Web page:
Imágenes de páginas

Then can I grieve at grievances foregone,
And heavily from woe to woe tell. o'er
The sad account of fore-bemoaned moan,
Which I new pay as if not paid before.

But if the while I think on thee, dear friend,
All losses are restored and sorrows end.



many a glorious morning have I seen
Flatter the mountain tops with sovereign eye,
Kissing with golden face the meadows green,
Gilding pale streams with heavenly alchemy;
Anon permit the basest clouds to ride
With ugly rack on his celestial face,
And from the forlorn world his visage hide,
Stealing unseen to west with this disgrace:
Even so my sun one early morn did shine
With all-triumphant splendour on my brow;
But, out, alack! he was but one hour mine,
The region cloud hath mask'd him from me now.

Yet him for this my love no whit disdaineth;
Suns of the world may stain when heaven's sun



Like as the waves make towards the pebbled shore,
So do our minutes hasten to their end;
Each changing place with that which goes before,
In sequent toil all forwards do contend.
Nativity, once in the main of light,
Crawls to maturity, wherewith being crown'd,
Crooked eclipses 'gainst his glory fight,
And Time that gave doth now his gift confound.
Time doth transfix the flourish set on youth
And delves the parallels in beauty's brow,

Feeds on the rarities of nature's truth,
And nothing stands but for his scythe to mow:

And yet to times in hope my verse shall stand,
Praising thy worth, despite his cruel hand.

SONNET LXXIII That time of year thou may'st in me behold When yellow leaves, or none, or few, do hang Upon those boughs which shake against the cold, Bare ruin'd choirs, where late the sweet birds sang. In me thou see'st the twilight of such day As after sunset fadeth in the west; Which by and by black night doth take away, Death's second self, that seals up all in rest. In me thou see'st the glowing of such fire, That on the ashes of his youth doth lie, As the death-bed whereon it must expire, Consumed with that which it was nourish'd by. This thou perceivest, which makes thy love more

strong, To love that well which thou must leave ere long.

SONNET CXVI Let me not to the marriage of true minds Admit impediments. Love is not love Which alters when it alteration finds, Or bends with the remover to remove: 0, no! It is an ever-fixed mark, That looks on tempests and is never shaken; It is the star to every wandering bark, Whose worth's unknown, although his height be taken. Love's not Time's fool, though rosy lips and cheeks Within his bending sickle's compass come; Love alters not with his brief hours and weeks, But bears it out even to the edge of doom. If this be error and upon me proved, I never writ, nor no man ever loved.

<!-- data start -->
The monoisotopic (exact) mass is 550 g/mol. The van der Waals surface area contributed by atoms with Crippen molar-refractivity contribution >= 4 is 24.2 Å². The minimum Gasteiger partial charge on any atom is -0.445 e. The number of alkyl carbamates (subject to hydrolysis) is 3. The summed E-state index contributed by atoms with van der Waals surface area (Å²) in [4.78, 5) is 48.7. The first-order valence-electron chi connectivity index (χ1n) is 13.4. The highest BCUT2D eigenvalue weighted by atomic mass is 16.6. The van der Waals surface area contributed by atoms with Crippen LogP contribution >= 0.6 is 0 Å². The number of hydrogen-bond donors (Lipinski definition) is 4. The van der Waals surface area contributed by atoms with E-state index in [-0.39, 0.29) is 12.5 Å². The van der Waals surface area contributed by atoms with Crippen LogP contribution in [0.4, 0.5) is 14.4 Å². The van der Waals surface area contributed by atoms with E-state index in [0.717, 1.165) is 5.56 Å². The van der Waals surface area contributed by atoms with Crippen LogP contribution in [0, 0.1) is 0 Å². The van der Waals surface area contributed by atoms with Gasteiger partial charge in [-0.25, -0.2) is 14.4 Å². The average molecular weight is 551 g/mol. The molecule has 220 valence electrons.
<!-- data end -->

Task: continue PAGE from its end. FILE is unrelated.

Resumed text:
Fobn Donne



(From Holy Sonnets, written before 1607) Death, be not proud, though some have called thee Mighty and dreadful, for thou art not so; For those whom thou think'st thou dost overthrow Die not, poor Death; nor yet cans't thou kill me. From rest and sleep, which but thy picture be, Much pleasure, then from thee much more must flow: And soonest our best men with thee do go, Rest of their bones, and souls' delivery. Thou art slave to Fate, chance, kings, and desperate

men, And dost with poison, war, and sickness dwell, And poppy or charms can make us sleep as well, And better than thy stroke; why swell'st thou, then? One short sleep pass, we wake eternally, And Death shall be no more; Death, thou shalt die.

[blocks in formation]

(From Poems, Lyrics and Pastorals, 1605 ?)

Fair stood the wind for France,
When we our sails advance,
And now to prove our chance

Longer not tarry,
But put unto the main,
At Caux, the mouth of Seine,
With all his warlike train,

Landed King Harry.


And taking many a fort,
Furnished in warlike sort,
Coming toward Agincourt

In happy hour,
Skirmishing day by day
With those oppose his way,
Where as the gen’ral lay

With all his power:

Which in his height of pride,
As Henry to deride,
His ransom to provide

Unto him sending;

[merged small][ocr errors][merged small][merged small]

Poyters and Cressy tell,
When most their pride did swell,
Under our swords they fell,

No less our skill is
Than when our grandsire great,
Claiming the regal seat,
In many a warlike feat

Lopp'd the French lilies.

The Duke of York so dread,
The eager vaward led;
With the main Henry sped,

Amongst his henchmen.

« AnteriorContinuar »